Conflict of graphic line or direction: “… nothing broke the straightness of the hall except the series of doors, all closed.” (38)
Conflict of scales: “She brought her hand up to the heavy iron knocker that had a child’s face ... and then the door opened without warning and she was looking at a woman…” (36)
Conflict of volumes: “…two smaller doors flanking the great central double door.” (64)
Conflict of masses: “On either side of them the trees, silent, relinquished the dark color they had held, paled, grew transparent and stood white and ghastly against the black sky…. Her eyes hurt with tears against the screaming blackness of the path…. Eleanor and Theodore looked into a garden, their eyes blinded with the light of sun.” (174-176)
Conflict of depth: “They were standing by the rail of the veranda: from there they could see down the drive to the point where it turned among the trees again, and down over the soft curve of the hills to the distant small line which might have been the main highway, the road back to the cities from which they had come. Except for the wires which ran to the house from a spot among the trees, there was no evidence that Hill House belonged in any way to the rest of the world.” (49)
The reader is constantly barraged by these images of a world out of kilter: dark resisting light, small overpowered by big. It should come as no surprise then when the main character, Eleanor, succumbs to the madness of the unbalanced house. She merely mirrors the images around her.
In this example, the theory of visual conflict and how it is used in the novel and in the black and white film version of The Haunting demonstrates not only how the characters develop, but also how the overall theme of the novel is constantly underscored by the images that describe the landscape and house. The madness of the house as depicted in the constant visual conflicts overwhelms the weak-minded.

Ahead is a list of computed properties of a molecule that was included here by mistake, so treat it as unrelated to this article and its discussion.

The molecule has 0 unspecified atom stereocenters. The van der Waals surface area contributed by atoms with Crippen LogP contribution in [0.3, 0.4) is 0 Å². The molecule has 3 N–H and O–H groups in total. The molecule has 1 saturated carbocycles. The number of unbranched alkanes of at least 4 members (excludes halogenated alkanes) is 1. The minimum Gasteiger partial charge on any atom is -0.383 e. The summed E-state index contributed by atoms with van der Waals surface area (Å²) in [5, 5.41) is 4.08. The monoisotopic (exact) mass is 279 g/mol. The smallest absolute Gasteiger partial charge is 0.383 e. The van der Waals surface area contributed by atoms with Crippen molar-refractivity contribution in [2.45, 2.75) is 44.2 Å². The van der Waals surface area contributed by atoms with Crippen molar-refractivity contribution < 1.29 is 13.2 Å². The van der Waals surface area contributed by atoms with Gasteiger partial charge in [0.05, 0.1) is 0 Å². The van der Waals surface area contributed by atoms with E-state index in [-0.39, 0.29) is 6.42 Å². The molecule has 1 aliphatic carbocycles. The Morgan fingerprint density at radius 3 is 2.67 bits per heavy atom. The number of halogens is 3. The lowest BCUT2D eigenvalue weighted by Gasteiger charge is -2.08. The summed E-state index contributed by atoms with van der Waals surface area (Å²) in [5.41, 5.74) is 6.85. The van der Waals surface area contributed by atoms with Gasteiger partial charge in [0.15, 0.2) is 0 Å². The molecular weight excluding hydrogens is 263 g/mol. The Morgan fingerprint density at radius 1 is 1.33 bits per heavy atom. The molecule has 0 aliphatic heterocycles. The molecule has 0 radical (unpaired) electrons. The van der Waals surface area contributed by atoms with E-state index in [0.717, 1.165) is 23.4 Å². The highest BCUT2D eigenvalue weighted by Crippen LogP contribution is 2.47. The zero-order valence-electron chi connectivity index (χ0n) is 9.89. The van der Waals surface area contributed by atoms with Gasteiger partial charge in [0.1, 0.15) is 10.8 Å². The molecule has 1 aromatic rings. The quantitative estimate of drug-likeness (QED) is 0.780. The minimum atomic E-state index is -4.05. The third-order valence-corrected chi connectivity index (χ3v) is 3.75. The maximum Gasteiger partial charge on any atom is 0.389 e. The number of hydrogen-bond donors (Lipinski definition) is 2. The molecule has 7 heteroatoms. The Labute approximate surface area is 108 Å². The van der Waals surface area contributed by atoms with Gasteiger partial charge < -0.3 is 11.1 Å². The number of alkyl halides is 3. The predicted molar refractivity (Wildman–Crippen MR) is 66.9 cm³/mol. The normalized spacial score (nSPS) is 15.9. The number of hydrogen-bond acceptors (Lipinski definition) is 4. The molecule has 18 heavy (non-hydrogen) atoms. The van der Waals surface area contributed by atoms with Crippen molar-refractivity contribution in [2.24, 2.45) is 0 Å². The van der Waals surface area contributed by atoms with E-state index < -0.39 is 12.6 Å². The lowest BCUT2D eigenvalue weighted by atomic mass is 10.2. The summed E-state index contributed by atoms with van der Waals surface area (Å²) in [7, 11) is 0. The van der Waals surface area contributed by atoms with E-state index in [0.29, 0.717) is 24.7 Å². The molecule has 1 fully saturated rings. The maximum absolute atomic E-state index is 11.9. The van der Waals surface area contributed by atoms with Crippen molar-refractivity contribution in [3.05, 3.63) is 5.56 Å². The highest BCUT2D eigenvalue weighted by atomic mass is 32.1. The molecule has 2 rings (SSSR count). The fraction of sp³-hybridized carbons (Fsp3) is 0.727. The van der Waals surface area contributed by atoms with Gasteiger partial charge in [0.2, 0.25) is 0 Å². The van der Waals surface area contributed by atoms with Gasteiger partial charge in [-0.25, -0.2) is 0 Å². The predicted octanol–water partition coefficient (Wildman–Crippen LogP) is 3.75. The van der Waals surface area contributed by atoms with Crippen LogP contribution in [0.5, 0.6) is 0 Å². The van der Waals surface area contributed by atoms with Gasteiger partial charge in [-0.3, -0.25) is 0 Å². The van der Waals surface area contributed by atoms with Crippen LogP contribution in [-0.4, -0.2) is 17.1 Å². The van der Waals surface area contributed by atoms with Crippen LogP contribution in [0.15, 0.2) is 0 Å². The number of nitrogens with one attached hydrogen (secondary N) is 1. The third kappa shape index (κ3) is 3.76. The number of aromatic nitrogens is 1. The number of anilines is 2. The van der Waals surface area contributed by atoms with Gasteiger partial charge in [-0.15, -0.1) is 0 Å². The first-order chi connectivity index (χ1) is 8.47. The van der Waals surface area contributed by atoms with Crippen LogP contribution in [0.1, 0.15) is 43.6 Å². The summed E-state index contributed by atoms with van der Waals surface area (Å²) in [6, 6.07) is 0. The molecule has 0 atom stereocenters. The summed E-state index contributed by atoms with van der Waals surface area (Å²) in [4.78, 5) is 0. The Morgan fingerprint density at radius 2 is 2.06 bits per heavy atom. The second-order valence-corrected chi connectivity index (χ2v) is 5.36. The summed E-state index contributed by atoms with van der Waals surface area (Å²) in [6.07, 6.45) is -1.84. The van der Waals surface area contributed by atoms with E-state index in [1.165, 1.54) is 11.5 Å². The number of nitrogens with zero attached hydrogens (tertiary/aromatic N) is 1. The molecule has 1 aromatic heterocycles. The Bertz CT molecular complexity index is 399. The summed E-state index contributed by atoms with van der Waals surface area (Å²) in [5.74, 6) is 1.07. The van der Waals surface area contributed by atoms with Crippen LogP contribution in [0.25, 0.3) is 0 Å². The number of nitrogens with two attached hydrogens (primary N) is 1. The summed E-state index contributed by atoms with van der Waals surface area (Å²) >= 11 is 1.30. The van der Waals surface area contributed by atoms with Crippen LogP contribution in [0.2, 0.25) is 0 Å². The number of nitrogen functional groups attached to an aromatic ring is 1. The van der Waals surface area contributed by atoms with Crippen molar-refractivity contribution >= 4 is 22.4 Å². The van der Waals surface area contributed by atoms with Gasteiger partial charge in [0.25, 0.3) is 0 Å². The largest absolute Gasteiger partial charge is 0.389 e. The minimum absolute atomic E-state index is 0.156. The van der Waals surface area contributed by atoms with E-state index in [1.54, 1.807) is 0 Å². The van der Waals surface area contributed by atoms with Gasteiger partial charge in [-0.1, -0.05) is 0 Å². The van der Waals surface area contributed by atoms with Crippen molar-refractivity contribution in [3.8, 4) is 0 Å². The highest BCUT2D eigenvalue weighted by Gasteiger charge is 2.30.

Eisenstein was one of the first filmmakers to discuss the use of montage as an ideological tool (Kolker). For Eisenstein, the single shot or image could convey conflict, but a series or sequence of images created an intellectual component in a film.
Eisenstein’s 1928 film about the Russian revolution, October, provides an excellent example of his original use of intellectual montage. Within the first 10 minutes of the film, a series of shots of Kerensky are interspersed with shots of a golden peacock unfurling its tail. Ultimately, what is created by the side-by-side images is a metaphor. Kerensky is like the preening golden peacock. Modern audiences often view this sequence and others like it as clumsy and simplistic. They also find the technique to be alien. In many ways, it is the visual equivalent of our most rudimentary definitions of a metaphor: he is a peacock.
A more sophisticated collision of images through montage creates an extended metaphor that can establish the environment in which the story lives. The sequence of images may initially function as a metaphor. However, as a sequence of images develops, it begins to produce something much greater than a simple metaphor; a well constructed series of images can produce a character’s world view.
A Room with a View, by E. M. Forster, provides an example of how a sequencing of images moves beyond simple metaphor to depict the mind-set of the characters. Consider these contrasting images of the view:
Lucy Honeychurch’s view (the romantic young heroine of the novel)
“… and when she reached her own room she opened the window and breathed the clean night air, thinking of the kind old man who had enabled her to see the lights dancing in the Arno…” (13)
“He carried her to the window, so that she, too, saw all the view.” (202)
Charlotte Bartlett’s view (the spinster chaperone)
“Miss Bartlett, in her room, fastened the window-shutters and locked the door, and then made a tour of the apartment to see where the cupboards led, and whether there were any oubliettes or secret entrances.” (13)
“… she felt sure that she would prove a nuisance, and begged to be given an inferior spare room – something with no view…” (138)